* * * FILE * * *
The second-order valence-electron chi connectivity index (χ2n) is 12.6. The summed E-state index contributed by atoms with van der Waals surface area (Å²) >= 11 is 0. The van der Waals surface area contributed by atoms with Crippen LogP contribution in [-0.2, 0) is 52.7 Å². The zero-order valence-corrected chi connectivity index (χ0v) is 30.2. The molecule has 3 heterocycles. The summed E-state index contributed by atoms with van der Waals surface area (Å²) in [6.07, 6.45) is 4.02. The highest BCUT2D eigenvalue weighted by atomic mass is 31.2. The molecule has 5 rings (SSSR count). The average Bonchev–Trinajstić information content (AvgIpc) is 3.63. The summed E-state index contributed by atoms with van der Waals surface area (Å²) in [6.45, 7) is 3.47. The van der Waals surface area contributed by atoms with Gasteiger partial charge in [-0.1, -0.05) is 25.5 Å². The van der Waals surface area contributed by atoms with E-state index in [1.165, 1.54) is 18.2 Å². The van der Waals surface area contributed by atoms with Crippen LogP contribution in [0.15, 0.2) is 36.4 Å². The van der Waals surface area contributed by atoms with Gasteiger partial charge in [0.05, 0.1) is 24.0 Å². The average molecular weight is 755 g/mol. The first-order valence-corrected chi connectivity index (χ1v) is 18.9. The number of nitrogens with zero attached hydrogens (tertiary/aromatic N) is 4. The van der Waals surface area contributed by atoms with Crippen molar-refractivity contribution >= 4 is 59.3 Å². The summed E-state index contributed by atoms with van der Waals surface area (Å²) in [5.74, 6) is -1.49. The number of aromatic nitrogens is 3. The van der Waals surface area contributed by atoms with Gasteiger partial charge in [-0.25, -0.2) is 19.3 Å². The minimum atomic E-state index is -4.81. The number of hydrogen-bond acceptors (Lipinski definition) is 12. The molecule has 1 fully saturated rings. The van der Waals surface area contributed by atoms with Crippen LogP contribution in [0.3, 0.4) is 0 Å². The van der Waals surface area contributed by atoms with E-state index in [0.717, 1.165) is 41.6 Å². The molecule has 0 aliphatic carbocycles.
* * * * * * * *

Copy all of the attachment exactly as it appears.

The second-order valence-electron chi connectivity index (χ2n) is 12.6. The summed E-state index contributed by atoms with van der Waals surface area (Å²) >= 11 is 0. The van der Waals surface area contributed by atoms with Crippen LogP contribution in [-0.2, 0) is 52.7 Å². The zero-order valence-corrected chi connectivity index (χ0v) is 30.2. The molecule has 3 heterocycles. The summed E-state index contributed by atoms with van der Waals surface area (Å²) in [6.07, 6.45) is 4.02. The highest BCUT2D eigenvalue weighted by atomic mass is 31.2. The molecule has 5 rings (SSSR count). The average Bonchev–Trinajstić information content (AvgIpc) is 3.63. The summed E-state index contributed by atoms with van der Waals surface area (Å²) in [6.45, 7) is 3.47. The van der Waals surface area contributed by atoms with Gasteiger partial charge in [-0.1, -0.05) is 25.5 Å². The van der Waals surface area contributed by atoms with E-state index in [1.165, 1.54) is 18.2 Å². The van der Waals surface area contributed by atoms with Crippen LogP contribution in [0.15, 0.2) is 36.4 Å². The van der Waals surface area contributed by atoms with Gasteiger partial charge in [0.05, 0.1) is 24.0 Å². The average molecular weight is 755 g/mol. The first-order valence-corrected chi connectivity index (χ1v) is 18.9. The number of nitrogens with zero attached hydrogens (tertiary/aromatic N) is 4. The van der Waals surface area contributed by atoms with Crippen molar-refractivity contribution >= 4 is 59.3 Å². The summed E-state index contributed by atoms with van der Waals surface area (Å²) in [5.74, 6) is -1.49. The number of aromatic nitrogens is 3. The van der Waals surface area contributed by atoms with Gasteiger partial charge in [-0.25, -0.2) is 19.3 Å². The minimum atomic E-state index is -4.81. The number of hydrogen-bond acceptors (Lipinski definition) is 12. The molecule has 1 fully saturated rings. The van der Waals surface area contributed by atoms with Crippen LogP contribution in [0.3, 0.4) is 0 Å². The van der Waals surface area contributed by atoms with E-state index in [0.717, 1.165) is 41.6 Å². The molecule has 0 aliphatic carbocycles.